The effect of defects on functional properties of niobium for superconducting radio-frequency cavities: a first-principles study
Niobium is the primary material for fabricating superconducting radio-frequency (SRF) cavities. However, presence of impurities and defects degrade the superconducting behavior of niobium twofold, first by nucleating non-superconducting phases and second by increasing the residual surface resistance of cavities. In particular, niobium absorbs hydrogen during cavity fabrication and promotes precipitation of non-superconducting niobium hydride phases. Additionally, magnetic flux trapping at defects leads to a normal conducting (non-superconducting) core which increases surface resistance and negatively affects niobium performance for superconducting applications. However, undelaying mechanisms related to hydride formation and dissolution along with defect interaction with magnetic fields is still unclear. Therefore, this dissertation aims to investigate the role of defects and impurities on functional properties of niobium for SRF cavities using first-principles methods.
Here, density functional theory calculations revealed that nitrogen addition suppressed hydrogen absorption interstitially and at grain boundaries, and it also decreased the energetic stability of niobium hydride precipitates present in niobium. Further, hydrogen segregation at the screw dislocation was observed to transform the dislocation core structure and increase the barrier for screw dislocation motion. Valence charge transfer calculations displayed a strong tendency of nitrogen to accumulate charge around itself, thereby decreasing the strength of covalent bonds between niobium and hydrogen leading to a very unstable state for interstitial hydrogen and hydrides. Thus, presence of nitrogen during processing plays a critical role in controlling hydride precipitation and subsequent SRF properties.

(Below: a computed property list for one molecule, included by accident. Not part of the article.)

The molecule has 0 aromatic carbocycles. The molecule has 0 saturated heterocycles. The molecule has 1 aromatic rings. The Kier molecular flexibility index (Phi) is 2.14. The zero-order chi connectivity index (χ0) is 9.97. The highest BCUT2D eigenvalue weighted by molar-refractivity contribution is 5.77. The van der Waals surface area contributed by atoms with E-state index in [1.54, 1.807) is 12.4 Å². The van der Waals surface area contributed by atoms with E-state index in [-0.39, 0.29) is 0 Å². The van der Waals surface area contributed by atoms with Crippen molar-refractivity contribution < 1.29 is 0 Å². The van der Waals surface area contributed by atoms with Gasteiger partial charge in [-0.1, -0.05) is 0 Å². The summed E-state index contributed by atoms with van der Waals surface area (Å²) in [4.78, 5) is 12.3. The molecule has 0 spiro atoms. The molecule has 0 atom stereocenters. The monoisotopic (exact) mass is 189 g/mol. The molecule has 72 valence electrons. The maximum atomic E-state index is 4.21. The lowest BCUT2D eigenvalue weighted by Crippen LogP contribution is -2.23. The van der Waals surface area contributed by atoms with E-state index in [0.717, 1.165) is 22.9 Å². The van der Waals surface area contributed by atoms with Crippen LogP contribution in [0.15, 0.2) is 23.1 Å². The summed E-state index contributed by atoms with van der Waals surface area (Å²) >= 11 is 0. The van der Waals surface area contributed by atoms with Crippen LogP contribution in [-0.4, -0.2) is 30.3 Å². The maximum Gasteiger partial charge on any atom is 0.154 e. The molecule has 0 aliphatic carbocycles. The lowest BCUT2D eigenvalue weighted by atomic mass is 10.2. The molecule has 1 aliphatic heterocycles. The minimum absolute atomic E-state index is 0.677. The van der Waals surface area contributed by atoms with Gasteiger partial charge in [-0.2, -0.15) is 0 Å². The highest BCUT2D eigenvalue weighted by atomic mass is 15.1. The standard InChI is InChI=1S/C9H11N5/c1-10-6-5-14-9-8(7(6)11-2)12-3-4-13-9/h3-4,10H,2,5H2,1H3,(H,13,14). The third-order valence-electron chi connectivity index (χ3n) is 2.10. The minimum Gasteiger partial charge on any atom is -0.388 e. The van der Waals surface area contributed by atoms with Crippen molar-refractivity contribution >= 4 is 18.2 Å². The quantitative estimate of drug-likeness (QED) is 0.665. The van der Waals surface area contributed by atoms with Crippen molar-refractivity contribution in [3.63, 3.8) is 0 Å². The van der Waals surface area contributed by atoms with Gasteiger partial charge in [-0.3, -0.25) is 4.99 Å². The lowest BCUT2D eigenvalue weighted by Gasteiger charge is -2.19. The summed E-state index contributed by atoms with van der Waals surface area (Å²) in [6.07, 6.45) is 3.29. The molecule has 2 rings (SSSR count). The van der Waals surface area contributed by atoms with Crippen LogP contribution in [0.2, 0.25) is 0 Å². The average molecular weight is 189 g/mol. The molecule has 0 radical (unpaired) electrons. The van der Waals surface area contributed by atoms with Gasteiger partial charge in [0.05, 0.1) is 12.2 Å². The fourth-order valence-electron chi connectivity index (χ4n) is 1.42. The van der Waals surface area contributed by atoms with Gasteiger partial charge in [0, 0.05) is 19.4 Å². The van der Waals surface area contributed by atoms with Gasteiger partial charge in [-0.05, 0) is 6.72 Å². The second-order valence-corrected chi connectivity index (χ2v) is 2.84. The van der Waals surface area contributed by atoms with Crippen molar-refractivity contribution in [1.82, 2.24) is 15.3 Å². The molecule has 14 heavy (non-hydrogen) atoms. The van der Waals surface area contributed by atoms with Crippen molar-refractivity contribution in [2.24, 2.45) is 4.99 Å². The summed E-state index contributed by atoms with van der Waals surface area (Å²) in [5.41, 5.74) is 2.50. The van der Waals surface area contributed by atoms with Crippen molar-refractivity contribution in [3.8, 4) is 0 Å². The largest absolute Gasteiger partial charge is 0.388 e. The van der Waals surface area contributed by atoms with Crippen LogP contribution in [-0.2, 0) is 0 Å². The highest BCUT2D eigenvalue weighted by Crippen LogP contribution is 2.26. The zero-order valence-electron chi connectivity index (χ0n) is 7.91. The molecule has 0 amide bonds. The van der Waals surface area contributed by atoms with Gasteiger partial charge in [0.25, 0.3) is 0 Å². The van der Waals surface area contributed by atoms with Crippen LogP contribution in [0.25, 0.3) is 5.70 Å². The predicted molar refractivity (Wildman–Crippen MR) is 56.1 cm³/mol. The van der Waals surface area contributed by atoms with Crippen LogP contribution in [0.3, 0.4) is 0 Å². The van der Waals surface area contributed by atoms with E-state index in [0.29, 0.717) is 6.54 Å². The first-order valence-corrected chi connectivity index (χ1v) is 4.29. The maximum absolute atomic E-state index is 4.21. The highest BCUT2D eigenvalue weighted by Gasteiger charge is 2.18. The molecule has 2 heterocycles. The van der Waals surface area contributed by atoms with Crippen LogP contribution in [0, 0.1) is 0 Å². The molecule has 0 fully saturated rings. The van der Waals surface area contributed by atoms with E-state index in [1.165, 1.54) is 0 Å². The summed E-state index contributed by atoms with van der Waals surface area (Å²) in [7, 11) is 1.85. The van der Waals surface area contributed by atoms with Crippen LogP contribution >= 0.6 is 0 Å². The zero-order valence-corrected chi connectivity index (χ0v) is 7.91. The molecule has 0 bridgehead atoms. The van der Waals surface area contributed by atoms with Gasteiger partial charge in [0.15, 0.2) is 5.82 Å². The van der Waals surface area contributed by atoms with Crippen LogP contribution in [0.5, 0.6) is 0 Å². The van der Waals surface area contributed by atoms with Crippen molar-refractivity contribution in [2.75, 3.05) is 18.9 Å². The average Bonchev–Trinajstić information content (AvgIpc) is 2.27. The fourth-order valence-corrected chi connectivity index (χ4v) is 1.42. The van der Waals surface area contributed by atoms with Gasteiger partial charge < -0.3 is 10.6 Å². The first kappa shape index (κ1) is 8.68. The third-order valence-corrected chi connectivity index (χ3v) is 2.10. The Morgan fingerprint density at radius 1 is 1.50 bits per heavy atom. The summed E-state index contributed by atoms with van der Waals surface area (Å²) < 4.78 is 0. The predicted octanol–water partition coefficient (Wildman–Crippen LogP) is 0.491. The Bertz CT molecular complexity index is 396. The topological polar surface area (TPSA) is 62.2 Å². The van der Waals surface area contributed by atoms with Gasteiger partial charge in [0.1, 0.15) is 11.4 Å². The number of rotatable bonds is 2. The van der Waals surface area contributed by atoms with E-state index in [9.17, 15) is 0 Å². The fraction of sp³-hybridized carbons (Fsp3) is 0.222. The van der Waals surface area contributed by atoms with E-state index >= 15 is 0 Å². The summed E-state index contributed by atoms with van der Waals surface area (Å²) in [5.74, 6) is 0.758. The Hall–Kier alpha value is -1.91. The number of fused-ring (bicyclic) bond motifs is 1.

First-principles methods were further implemented to gain a theoretical perspective about the experimental observations that lattice defects are effective at trapping magnetic flux in high-purity superconducting niobium. Full-potential linear augmented plane-wave methods were used to analyze the effects of magnetic field on the superconducting state surrounding these defects. A considerable amount of trapped flux was obtained at the dislocation core and grain boundaries which can be attributed to significantly different electronic structure of defects as compared to bulk niobium. Electron redistribution at defects enhances non-paramagnetic effects that perturb superconductivity, resulting in local conditions suitable for flux trapping. Therefore, controlling accumulation or depletion of charge at the defects could mitigate these tendencies and aid in improving superconductive behavior of niobium.